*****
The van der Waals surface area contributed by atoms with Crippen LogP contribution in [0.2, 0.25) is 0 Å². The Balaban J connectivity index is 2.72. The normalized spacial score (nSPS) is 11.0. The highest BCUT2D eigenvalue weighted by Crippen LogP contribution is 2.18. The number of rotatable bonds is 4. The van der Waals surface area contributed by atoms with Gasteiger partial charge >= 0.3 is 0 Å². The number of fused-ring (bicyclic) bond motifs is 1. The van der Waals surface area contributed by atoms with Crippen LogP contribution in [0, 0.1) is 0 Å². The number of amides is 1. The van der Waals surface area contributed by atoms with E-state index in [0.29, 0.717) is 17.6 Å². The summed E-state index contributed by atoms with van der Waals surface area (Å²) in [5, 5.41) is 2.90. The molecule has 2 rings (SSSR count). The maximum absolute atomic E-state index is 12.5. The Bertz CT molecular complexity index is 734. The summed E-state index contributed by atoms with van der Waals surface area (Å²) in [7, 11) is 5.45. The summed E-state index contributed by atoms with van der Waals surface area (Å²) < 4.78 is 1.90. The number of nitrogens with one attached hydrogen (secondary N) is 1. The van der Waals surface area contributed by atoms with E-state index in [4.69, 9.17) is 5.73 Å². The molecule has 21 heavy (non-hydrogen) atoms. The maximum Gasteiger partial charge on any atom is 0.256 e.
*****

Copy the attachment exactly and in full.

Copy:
The van der Waals surface area contributed by atoms with Crippen LogP contribution in [0.2, 0.25) is 0 Å². The Balaban J connectivity index is 2.72. The normalized spacial score (nSPS) is 11.0. The highest BCUT2D eigenvalue weighted by Crippen LogP contribution is 2.18. The number of rotatable bonds is 4. The van der Waals surface area contributed by atoms with Gasteiger partial charge >= 0.3 is 0 Å². The number of fused-ring (bicyclic) bond motifs is 1. The van der Waals surface area contributed by atoms with Crippen LogP contribution in [0, 0.1) is 0 Å². The number of amides is 1. The van der Waals surface area contributed by atoms with E-state index in [0.29, 0.717) is 17.6 Å². The summed E-state index contributed by atoms with van der Waals surface area (Å²) in [5, 5.41) is 2.90. The molecule has 2 rings (SSSR count). The maximum absolute atomic E-state index is 12.5. The Bertz CT molecular complexity index is 734. The summed E-state index contributed by atoms with van der Waals surface area (Å²) in [7, 11) is 5.45. The summed E-state index contributed by atoms with van der Waals surface area (Å²) < 4.78 is 1.90. The number of nitrogens with one attached hydrogen (secondary N) is 1. The van der Waals surface area contributed by atoms with E-state index in [4.69, 9.17) is 5.73 Å². The molecule has 21 heavy (non-hydrogen) atoms. The maximum Gasteiger partial charge on any atom is 0.256 e.